Pianist and RIAM Keyboard Faculty member, Hugh Tinney, recently gave a recital of 20th century Irish piano works as part of the Composing the Island Festival at the NCH. In the second part of this blog post, he continues his account of his experiences of contemporary Irish music and discusses the programme for the Composing the Island recital of 20th century Irish piano music.  

hugh-tinney-prog4Back to the past!  I had a one-off opportunity to play with the Chieftains at the RDS in 1995, and while I crossed over into their territory with Carolan’s Concerto and Drowsy Maggie, we pooled resources also in E.J. Moeran’s An Irish Love Song which Paddy Moloney rightly introduced by its source name as “Jimmy Mo Mhíle Stór”.

The broader question of contemporary music in general as modern art is a vexed one, and I was not immune to it.  While some of the public take to modern art in all its forms like ducks to water, there are others for whom it remains problematic.  A very good friend of mine speaks of preferring her composers “well dead”!  Experiences such as the West Cork Chamber Music Festival in Bantry in the late 1990’s had introduced me, as a listener, to exciting and intense music by György Ligeti, Alfred Schnittke, John Cage and others.  And in 2002, Catherine Leonard and I recorded a complete CD of piano solo and violin and piano duo music by Ian Wilson on the Riverrun label.

Nonetheless, by the mid-2000’s, my contact with contemporary music, Irish and international, had once more become more distant and occasional.  Then one day in 2005, a CD popped through my letterbox.  It came from composer Siobhán Cleary who was setting up concerts under the new auspice Ireland Promoting New Music.  The CD contained an eclectic collection of piano pieces by nine composers, including amongst others Cage, Ligeti, Tom Johnson, Gerald Barry, Iannis Xenakis and Giacinto Scelsi.  This collection intrigued me and I eventually performed the programme twice in Dublin, at the National Gallery in 2006 and a year later in Trinity College.  This “push” re-kindled my interest in the field, and with help from an Arts Council Bursary, I spent some years devoting time to learning and performing works by Morton Feldman, Cage, Ligeti, Thomas Adès and others. From that time on, I have retained an ongoing interest in exploring the “rich and strange” field of contemporary music; it is an interest that brings me great stimulation, a musical equivalent perhaps to the wonder and excitement of exoplanetary astronomers these days as they discover thousands of new and strange planets orbiting distant stars.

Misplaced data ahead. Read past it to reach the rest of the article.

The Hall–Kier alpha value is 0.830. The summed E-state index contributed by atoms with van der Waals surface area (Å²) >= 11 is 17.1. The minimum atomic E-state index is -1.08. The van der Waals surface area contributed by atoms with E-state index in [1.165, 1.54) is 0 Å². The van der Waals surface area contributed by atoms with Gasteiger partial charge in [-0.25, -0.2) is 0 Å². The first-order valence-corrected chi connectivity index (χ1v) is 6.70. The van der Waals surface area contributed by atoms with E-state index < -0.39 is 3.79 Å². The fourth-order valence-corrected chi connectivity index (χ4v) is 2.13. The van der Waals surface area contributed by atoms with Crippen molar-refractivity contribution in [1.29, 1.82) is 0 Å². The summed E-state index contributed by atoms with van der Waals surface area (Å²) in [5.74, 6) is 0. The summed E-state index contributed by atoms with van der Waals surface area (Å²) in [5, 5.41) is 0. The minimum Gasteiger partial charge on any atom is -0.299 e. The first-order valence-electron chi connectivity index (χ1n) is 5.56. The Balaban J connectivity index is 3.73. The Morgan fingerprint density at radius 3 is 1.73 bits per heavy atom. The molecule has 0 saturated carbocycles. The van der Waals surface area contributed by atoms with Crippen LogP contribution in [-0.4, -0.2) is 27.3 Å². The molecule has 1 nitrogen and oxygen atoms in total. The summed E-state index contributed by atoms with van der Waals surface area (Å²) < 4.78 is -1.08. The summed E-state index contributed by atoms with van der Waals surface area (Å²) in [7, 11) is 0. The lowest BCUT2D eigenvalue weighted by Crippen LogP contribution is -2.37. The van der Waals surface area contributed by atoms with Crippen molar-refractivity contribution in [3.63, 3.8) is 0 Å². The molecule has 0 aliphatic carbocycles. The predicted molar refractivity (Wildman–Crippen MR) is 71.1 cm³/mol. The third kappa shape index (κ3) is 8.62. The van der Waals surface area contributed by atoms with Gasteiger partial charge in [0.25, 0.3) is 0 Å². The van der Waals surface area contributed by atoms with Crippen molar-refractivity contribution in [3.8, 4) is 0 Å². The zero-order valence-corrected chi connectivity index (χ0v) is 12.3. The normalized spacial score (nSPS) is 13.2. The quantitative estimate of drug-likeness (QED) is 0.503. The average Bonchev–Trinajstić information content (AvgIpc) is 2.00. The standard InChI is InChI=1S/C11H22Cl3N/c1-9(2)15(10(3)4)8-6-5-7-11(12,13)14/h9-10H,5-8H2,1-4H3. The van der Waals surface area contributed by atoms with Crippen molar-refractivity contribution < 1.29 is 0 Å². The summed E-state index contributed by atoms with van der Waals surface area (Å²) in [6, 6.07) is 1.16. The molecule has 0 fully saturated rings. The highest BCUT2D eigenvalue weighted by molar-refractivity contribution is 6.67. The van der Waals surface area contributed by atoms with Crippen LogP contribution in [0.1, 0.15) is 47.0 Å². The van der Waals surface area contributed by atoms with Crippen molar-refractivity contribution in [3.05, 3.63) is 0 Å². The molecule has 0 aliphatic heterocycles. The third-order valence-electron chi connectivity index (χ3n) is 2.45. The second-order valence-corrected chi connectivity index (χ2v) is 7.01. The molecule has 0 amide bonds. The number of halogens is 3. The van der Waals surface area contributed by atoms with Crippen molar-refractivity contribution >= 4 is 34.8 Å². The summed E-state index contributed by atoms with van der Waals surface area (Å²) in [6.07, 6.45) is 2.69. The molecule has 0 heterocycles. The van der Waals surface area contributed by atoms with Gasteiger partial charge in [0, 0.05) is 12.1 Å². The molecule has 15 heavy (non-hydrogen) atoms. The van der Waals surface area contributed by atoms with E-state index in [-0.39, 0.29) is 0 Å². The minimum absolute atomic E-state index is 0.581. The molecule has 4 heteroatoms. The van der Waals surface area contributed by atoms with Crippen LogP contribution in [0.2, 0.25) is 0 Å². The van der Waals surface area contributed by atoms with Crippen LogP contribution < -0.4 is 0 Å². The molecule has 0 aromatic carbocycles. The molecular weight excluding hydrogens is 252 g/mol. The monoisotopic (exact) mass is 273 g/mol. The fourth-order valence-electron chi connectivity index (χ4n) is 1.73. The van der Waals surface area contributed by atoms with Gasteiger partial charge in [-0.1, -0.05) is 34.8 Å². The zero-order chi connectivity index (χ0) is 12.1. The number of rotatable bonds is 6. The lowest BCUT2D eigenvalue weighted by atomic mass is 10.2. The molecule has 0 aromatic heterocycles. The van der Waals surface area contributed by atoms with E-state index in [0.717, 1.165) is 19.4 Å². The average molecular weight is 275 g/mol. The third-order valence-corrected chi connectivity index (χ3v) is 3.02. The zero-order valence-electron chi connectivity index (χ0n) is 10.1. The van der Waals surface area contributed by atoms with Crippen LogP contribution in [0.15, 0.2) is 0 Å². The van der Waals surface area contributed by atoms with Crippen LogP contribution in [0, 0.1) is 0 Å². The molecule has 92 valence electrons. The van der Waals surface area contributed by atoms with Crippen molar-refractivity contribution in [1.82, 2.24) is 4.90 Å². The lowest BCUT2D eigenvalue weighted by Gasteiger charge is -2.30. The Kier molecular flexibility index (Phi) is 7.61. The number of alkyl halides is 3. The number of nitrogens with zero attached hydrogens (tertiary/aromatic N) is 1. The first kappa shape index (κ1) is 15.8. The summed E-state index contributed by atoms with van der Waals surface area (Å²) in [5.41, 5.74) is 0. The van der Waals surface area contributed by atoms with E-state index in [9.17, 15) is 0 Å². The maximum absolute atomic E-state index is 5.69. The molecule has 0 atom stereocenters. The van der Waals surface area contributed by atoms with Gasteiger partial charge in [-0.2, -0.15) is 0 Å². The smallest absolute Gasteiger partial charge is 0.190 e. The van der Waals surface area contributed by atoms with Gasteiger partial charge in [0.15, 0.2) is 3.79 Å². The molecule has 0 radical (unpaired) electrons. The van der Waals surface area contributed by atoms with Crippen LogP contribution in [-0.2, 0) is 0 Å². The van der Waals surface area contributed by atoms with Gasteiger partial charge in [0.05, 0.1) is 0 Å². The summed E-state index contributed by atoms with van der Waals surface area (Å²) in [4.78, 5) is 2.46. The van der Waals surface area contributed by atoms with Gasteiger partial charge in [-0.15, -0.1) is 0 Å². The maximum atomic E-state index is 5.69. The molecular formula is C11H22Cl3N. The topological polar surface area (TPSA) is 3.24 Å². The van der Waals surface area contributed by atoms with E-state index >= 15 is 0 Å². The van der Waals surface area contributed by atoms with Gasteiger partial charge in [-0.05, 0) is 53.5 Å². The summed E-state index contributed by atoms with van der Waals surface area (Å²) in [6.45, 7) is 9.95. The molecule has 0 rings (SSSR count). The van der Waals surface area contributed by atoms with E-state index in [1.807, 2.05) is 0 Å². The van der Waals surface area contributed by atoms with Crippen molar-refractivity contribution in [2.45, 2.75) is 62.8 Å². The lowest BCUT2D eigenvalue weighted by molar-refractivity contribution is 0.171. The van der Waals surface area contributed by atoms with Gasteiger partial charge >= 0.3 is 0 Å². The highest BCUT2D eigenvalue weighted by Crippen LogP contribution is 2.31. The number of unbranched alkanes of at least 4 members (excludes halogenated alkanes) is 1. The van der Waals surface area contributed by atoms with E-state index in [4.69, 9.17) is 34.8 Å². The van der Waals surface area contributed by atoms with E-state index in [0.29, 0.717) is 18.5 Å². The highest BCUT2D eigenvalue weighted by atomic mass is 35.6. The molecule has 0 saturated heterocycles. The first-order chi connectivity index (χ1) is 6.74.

noctuaryIn compiling the programme “The Irish Piano” for the Composing the Island retrospective, most of my choices followed one way or another from the influences and encounters recorded above.  I learnt the Fleischmann Sreath (Suite) for a centenary memorial in 2010 of this influential Cork-based musician.  The Raymond Deane pieces included came into being when I commissioned him to write a set of twelve pieces called Noctuary; the whole set was issued in 2014 on the downloads-only label Resonus Classics.  Of the four Composing the Island programme items that either draw from recognisably traditional Irish sources or seem to atmospherically echo them, Jane O’Leary’s Forgotten Worlds was unique there in employing “on the string” harp-like techniques, while the Aislingí (Visions) by Seoirse Bodley represent a fascinating attempt to create a new, specifically Irish musical genre – the feat of genre-creation itself recalling John Field’s creation of the Nocturnes for piano nearly two hundred years earlier.  Other items such as Siobhán Cleary’s Suantraí, with its dedication “For the Magdalens”,  and Ian Wilson’s Lim, whose central section was being written when news of the Omagh bombing came through, reflect on darker aspects of our heritage.

The Composing the Island concert was also my first opportunity to perform in the recently restored and-upgraded Kevin Barry Recital Room at the NCH.  It proved an enjoyable encounter, with a jam-packed audience dotted with a healthy number of composers!  As with the entire retrospective series, the concert was recorded by RTÉ Lyric FM for future broadcast and for archival purposes, which is great.  It was a remarkable experience for me to play, for the first time in my life, a recital of over two hours, including interval, of Irish works by a total of eleven Irish composers – Brian Boydell, Seoirse Bodley, Aloys Fleischmann, Ian Wilson, Siobhán Cleary, E. J. Moeran (Irish by association & by years living in Kenmare), Howard Ferguson, Gerard Victory, Philip Martin, Jane O’Leary and Raymond Deane.  In the end, I had exceeded Simon’s request (might as well be hung for a sheep as for a lamb!) by including works composed in all the past ten decades from the 1920s up to and including this decade, the 2010s.


About thirty to forty minutes of the repertoire I learnt specially for the event, so there were plenty personal first performances there.  As always in recitals, some pieces come out better than others.  In this one, I particularly enjoyed Boydell’s Dance for an Ancient Ritual, Bodley’s Aisling No. 5, Cleary’s Suantraí, Ferguson’s Five Bagatelles, Victory’s Prelude and Toccata, Martin’s The Rainbow Comes and Goes, O’Leary’s Forgotten Worlds (including using the technique of plucking strings inside the piano for the first time in my life!), and Deane’s Minerva’s Owl.  There was a great sense in the Kevin Barry Recital Room of a journey shared between me and the audience, as each work and composer made way for the next – a brief pianistic history of the past hundred years of Irish musical composition.

© Hugh Tinney 2016